Suicide by truck: Part 3

This is the third installment in the “Suicide by truck” series, examining the largely undocumented incidents of pedestrians and four-wheelers who choose speeding trucks as an instrument of suicide. It also looks at how these suicides and suicide attempts affect innocent truckers, many of whom struggle with guilt or horrific memories. Click here to see other stories from the series.

Adam Lowry’s story

Adam Lowry remembers the morning of April 18, 2014, the start of Easter weekend.

The Kitchener, Ontario-based trucker who drives for Celadon did his usual thorough pre-trip inspection before picking up a load headed to Alabama, the beginning of an expected four to six weeks on the road. About 5 p.m., Lowry was still in Canada amid heavy holiday traffic. “I was in the center lane, listening to the radio, both hands were on the wheel, all the while scanning traffic,” he recalls.

Adam LowryAdam Lowry

“The Ritson exit was in sight, and that’s when I saw the man standing on the shoulder of the road. I thought it odd, but not necessarily alarming. Suddenly, to my horror, the man darted toward the traffic and then tucked his head down and hurtled his body deliberately into my grille. I was the first truck to come along, and he chose me.”

Lowry heard the thump of the impact, then blood splattered across his windshield. He parked on the shoulder and called for emergency help. He was told not to exit the truck until first responders could secure the gruesome scene.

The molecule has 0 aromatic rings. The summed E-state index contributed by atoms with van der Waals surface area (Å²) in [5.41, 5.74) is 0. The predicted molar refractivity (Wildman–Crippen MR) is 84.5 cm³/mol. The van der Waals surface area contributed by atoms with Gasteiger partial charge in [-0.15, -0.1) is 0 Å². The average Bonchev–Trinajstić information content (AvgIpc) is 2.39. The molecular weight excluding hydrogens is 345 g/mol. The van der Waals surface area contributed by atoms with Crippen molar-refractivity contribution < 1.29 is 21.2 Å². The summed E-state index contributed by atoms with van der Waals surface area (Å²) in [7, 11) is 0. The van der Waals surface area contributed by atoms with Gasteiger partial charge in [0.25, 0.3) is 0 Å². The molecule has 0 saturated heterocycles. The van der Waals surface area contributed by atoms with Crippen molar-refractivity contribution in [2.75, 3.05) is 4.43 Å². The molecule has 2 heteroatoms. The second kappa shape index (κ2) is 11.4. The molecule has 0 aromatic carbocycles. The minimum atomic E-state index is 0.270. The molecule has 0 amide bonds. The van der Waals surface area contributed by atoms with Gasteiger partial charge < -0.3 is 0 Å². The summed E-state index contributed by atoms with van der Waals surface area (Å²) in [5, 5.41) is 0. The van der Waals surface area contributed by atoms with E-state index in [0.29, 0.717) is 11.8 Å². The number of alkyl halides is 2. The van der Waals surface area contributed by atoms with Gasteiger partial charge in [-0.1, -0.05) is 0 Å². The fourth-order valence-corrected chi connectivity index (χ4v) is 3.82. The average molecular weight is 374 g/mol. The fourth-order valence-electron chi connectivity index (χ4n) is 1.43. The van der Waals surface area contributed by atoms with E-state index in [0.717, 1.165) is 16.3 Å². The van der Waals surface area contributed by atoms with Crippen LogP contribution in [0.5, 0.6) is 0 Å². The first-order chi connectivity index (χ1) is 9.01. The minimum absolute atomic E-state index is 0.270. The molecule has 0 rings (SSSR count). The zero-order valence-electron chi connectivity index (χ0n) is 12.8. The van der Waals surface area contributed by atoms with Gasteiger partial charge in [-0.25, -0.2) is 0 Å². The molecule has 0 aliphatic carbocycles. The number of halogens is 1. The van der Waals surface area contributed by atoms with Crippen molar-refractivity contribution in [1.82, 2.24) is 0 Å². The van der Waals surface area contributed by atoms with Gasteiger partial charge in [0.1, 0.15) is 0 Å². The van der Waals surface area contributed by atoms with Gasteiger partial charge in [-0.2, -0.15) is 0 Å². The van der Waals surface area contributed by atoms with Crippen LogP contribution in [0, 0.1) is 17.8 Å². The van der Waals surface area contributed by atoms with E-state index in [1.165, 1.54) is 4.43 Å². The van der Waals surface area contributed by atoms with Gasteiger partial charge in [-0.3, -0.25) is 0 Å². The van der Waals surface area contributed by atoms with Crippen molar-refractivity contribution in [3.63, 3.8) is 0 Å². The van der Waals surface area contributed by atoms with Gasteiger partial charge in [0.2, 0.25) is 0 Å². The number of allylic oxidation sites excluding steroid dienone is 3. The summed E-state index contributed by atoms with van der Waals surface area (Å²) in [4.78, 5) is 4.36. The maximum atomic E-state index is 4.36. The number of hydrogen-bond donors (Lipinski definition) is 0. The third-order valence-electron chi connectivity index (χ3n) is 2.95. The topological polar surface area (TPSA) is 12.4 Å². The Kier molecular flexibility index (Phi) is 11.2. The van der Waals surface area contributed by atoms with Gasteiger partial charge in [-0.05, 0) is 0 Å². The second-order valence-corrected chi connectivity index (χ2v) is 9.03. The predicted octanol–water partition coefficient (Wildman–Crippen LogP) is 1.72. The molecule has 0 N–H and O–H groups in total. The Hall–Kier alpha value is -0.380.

When he finally got out, he only could sit on the curb and sob as police tried to shield him from the gore and camera-snapping gawkers. Police commended him for not swerving, saying that by keeping control of his rig, he prevented more carnage on the crowded highway.

He was taken to a hospital, where he was screened for drugs and alcohol, and assigned a victim counselor. He was given a teddy bear, a small kindness that meant the world to him.

“The whole team treated me like I was the victim,” he says, his voice trembling. His fleet made sure he had the time off and the psychological counseling he needed. But haunted by the lack of control he had over the accident, he was not certain he could return to the road.

“I thought that if I made sure I did everything by the book – perfect pretrip inspection, never use my phone, always alert and proactively aware – I could prevent something like this,” Lowry says. “As it turned out, I learned that my best is not enough to ward off random acts such as what happened to me. Now I have a more realistic view of the dangers and an acceptance that some things we can’t control.

“My confidence in my driving was not shaken. Most truckers will go their whole career and never be tested to such a severe level. I now know that if I can pass that test, I should not doubt myself.”

He doesn’t blame the anonymous man for what he did, even though Lowry was angry at first. He was able to forgive with the help of his church and family, but the trauma to him and his family lasted for months. He couldn’t even drive his own car and was treated for PTSD. Gradually, he grew stronger and eventually began driving professionally again.